How much is your personal data worth to you? A lot. (Thanks, Equifax.) And how much is it worth to an identity thief? Verified high-limit credit cards from countries including the U.S., Japan, and South Korea are selling on the dark web for the bitcoin equivalent of about $10 to $20, according to an annual report on cybercrime by Secureworks, a unit of Dell Inc.
The dark web is “the collection of Internet forums, digital shop fronts and chat rooms that cybercriminals use to form alliances, trade tools and techniques, and sell compromised data that can include banking details, personally identifiable information and other content,” as Secureworks defines it.
Verified means the seller has tested out transactions on the card and found it hasn’t been canceled yet. For scammers on a budget, there’s unverified stolen credit card data, which comes out to pennies a card when bought in bulk.
This is a screen grab of merchandise for sale on the dark web.
Business credit cards are in favor, since they sometimes have no limit on spending, Tilley said. Those and high-end personal cards—say, a Platinum American Express that has been verified and has an 85 percent rating (judged by the seller to have an 85 percent chance of being successfully used in a fraud)—will go for $15 to $20. A regular Mastercard that doesn’t have a big limit might go for $9. An underground market inexplicably called Trump’s Dumps is one of the many sellers of this kind of stolen credit card data.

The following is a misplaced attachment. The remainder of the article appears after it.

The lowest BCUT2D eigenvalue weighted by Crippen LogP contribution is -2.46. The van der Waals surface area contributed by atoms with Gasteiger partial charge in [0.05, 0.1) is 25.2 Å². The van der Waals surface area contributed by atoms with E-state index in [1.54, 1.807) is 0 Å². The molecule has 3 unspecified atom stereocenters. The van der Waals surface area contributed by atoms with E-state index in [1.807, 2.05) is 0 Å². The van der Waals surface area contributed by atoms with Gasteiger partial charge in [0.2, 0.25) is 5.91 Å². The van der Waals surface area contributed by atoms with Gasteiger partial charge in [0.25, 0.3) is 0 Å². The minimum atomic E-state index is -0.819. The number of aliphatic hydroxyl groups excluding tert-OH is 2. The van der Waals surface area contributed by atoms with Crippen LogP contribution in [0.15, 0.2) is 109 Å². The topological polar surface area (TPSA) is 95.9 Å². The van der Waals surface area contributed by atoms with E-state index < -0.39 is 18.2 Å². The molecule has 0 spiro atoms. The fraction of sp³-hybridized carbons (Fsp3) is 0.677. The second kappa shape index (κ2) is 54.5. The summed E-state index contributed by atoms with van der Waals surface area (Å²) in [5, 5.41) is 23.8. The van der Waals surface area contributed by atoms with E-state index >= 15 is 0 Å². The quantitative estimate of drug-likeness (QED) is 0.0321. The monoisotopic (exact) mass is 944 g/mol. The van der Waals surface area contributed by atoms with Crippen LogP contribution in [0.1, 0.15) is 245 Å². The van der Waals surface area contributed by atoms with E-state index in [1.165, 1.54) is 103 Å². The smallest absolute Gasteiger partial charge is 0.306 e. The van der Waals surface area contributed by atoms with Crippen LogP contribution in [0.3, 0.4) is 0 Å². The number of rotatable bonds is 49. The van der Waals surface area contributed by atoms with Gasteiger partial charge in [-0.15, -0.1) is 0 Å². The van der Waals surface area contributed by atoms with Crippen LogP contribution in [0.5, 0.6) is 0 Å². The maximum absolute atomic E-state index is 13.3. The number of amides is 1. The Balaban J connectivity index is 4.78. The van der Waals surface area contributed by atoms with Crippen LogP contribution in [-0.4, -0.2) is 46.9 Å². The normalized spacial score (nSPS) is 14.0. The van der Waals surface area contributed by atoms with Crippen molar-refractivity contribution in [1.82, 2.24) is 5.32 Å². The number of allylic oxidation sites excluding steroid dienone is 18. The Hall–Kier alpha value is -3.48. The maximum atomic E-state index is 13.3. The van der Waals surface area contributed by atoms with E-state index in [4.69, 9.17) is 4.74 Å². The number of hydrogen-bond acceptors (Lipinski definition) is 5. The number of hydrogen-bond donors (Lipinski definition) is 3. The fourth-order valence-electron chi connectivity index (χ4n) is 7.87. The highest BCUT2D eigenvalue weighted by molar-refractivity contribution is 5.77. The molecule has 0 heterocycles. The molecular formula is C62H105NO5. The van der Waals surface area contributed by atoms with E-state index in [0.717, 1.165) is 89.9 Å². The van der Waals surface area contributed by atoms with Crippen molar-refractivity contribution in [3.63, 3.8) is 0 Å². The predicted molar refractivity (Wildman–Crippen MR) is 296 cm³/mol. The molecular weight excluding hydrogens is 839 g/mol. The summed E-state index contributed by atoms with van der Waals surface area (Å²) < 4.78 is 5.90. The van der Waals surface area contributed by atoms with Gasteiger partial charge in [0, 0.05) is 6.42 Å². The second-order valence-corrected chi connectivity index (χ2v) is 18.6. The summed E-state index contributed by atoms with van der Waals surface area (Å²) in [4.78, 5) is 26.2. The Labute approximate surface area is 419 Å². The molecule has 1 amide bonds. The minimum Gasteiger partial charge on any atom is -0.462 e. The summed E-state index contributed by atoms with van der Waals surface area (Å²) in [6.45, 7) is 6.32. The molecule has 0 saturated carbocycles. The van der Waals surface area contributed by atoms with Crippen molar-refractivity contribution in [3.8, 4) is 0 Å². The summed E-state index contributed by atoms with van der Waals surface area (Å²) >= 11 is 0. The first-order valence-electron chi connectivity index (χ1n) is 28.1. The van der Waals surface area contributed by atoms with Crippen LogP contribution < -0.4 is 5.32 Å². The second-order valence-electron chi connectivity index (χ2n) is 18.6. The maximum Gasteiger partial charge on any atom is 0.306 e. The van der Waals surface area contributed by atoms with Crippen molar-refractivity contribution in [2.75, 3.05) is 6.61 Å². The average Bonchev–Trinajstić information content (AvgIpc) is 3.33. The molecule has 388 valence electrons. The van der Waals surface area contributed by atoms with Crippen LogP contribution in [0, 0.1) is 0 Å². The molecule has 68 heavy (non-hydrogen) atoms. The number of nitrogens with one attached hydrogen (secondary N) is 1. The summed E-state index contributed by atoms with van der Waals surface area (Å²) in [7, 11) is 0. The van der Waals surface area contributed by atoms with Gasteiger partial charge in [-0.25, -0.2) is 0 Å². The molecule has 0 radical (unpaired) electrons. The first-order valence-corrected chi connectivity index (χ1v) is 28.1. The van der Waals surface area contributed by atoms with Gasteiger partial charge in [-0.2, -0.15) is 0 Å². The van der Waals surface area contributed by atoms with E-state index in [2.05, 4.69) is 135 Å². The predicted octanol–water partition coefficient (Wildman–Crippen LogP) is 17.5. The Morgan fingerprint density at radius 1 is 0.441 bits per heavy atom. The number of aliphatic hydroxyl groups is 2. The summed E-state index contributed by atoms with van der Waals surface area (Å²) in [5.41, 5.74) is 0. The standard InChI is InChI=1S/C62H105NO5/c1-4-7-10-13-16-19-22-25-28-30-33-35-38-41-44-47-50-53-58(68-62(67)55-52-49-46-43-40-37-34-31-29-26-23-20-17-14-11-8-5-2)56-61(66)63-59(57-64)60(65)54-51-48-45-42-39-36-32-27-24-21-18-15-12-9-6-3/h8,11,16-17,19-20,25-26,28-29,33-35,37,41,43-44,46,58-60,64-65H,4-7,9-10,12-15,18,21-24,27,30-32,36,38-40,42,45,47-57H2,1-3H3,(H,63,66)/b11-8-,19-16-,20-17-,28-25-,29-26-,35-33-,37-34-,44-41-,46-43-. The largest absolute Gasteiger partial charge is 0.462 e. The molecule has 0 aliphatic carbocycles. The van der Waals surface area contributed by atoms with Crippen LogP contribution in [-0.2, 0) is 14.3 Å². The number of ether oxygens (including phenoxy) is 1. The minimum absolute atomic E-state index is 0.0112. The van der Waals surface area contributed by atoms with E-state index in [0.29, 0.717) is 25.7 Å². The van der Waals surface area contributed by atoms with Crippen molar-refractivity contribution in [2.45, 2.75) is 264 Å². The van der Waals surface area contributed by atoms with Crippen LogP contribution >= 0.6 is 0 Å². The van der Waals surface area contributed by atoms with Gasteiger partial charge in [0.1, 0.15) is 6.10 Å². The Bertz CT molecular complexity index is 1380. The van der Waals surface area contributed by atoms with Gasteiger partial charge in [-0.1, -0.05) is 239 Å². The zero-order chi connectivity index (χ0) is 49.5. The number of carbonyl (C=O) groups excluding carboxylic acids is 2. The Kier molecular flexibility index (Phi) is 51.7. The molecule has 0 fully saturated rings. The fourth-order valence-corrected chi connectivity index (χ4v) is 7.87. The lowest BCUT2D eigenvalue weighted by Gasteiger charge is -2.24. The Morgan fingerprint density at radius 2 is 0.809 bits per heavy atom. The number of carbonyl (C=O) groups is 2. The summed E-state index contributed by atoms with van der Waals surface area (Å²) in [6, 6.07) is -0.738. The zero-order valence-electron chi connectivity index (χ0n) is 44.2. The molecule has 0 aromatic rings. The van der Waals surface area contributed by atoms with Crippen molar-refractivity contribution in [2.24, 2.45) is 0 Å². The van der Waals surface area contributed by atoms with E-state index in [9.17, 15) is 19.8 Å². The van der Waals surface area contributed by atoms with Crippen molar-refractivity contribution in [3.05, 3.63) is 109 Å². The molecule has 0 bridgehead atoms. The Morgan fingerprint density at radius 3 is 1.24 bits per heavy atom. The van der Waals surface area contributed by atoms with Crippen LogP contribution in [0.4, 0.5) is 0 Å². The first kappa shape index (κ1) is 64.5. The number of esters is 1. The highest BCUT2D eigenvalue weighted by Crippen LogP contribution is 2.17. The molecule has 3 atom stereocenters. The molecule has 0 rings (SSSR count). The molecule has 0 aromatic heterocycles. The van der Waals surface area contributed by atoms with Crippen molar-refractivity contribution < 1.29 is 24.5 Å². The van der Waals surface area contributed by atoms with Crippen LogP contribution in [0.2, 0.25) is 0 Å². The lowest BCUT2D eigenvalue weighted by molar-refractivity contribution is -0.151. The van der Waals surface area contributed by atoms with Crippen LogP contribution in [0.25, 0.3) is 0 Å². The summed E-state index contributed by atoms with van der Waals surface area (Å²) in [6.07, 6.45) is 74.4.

But wait, there’s more. Underground markets also sell full identities of individuals just like you for as little as $10 apiece. They’re called fullz, “dossiers that provide enough financial, geographic and biographical information on a victim to facilitate identity theft or other impersonation-based fraud,” the report explains. Fullz can help a criminal get past those irritating “secret questions” that sites ask to verify your identity.
read more here https://www.bloomberg.com/news/articles/2017-09-15/equifax-hack-your-social-security-and-identity-are-for-sale